When is a gift really a bribe?
Gift giving by business managers, and gift receiving by public officials, is not always condemned, nor is it considered unethical in many countries. Yet, there is a fine line dividing a gift from a bribe in business transactions — how can you make sure you fall on the correct side?
When is a mooncake not a mooncake? The round or square small pastries, filled and given as festive gifts, have long been a feature of Chinese life. And while traditional fillings such as lotus seed paste and duck egg yolk are being supplanted by more modern flavors such as seafood or coconut milk, the mooncake continues to be an important part of China’s gift-giving culture. However, in answering the question initially posed, a mooncake is not a mooncake when it is a bribe.
Unfortunately, this traditional token of celebration has, in recent years, been used extensively within business as a means to develop relations with clients and contacts. Mooncakes have been stuffed with expensive fillings such as shark fin, or have been gifted in boxes alongside premium items such as whisky or watches as a way of “buying” goodwill.
For this reason, the practice of giving mooncakes by government officials has been stopped as part of a general anti-corruption campaign by the Chinese Government.* This move should remind executives that, when doing business, whether at home or abroad, directly or through agents and distributors, caution must be heeded.
“You must look at things with a very bright light,” says Barry Vitou, who leads Pinsent Masons’ global corporate crime team. “It’s ‘customary’ to have mooncakes in a box, inside which is gadgetry, vouchers … cash. Customary, in this case, is a euphemism for paying a bribe.”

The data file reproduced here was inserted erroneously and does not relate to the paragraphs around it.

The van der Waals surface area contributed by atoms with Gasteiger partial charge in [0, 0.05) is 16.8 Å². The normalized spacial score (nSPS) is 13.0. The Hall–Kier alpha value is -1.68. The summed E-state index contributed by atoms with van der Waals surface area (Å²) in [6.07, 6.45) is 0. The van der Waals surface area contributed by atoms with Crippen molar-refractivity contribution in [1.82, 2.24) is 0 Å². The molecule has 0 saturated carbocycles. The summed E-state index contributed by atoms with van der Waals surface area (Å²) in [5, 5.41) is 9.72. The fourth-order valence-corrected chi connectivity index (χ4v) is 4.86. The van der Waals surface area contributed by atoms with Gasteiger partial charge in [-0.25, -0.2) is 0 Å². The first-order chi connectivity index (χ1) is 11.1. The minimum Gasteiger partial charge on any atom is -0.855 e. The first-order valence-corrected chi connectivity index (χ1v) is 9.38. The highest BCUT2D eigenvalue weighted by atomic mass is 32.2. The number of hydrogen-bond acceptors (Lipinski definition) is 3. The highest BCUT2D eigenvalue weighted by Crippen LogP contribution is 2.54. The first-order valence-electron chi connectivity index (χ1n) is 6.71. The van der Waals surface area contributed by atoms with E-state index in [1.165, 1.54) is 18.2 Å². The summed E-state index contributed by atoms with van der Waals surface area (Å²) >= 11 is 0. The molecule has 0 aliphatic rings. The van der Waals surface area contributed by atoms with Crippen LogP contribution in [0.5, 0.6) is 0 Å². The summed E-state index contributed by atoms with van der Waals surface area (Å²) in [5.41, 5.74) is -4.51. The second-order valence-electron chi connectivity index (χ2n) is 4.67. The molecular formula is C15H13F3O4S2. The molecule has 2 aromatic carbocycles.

Whether at home or abroad, checks, controls and balances must be reviewed. Crucially, Vitou points out, you cannot abdicate responsibility for the actions of outsourced or overseas sales staff. Neither can brokers and distributors be forgotten in the supply chain, as their behaviors could tarnish your reputation or worse — leave you open to litigation or even a conviction.
“You might see due diligence from your end, but [agents] win jobs for you, so you’re at risk if you go into business with these people without knowing exactly what they are up to.” The other fundamental to consider is gauging where the line is drawn between a benign gift and what could be construed as a bribe. On this, Vitou is quite matter of fact — use your common sense.
For example, providing gifts and expensive hospitality during the period in which contract negotiations are ongoing is unwise. Consider the value of the gift or hospitality — is it significant enough to change behavior?
“Think about the value of the gift,” he says. “Tipping a waiter is generally expected, and welcome. Tipping them the same amount as you’ve paid for the food might be considered overgenerous, but not behavior changing … but what if that amount is worth a month of their salary? Such a figure could change behavior, and be construed as having an ulterior motive.”
“Another indicator of suspicious behavior is the length of time it takes to receive a response from your sales chain during due diligence. A lack of response or obfuscation should be taken seriously.” People will spend a huge amount of time questioning their corporate hospitality but, in reality, the focus should be on the deal-makers.
All of these questions need careful attention. Ignorance is no defense, so maintaining vigilance cannot be ignored.
* http://edition.cnn.com/2013/09/04/world/asia/china-mooncakes-crackdown/, http://www.thetimes.co.uk/tto/news/world/asia/article3852905.ece, accessed May 2014.
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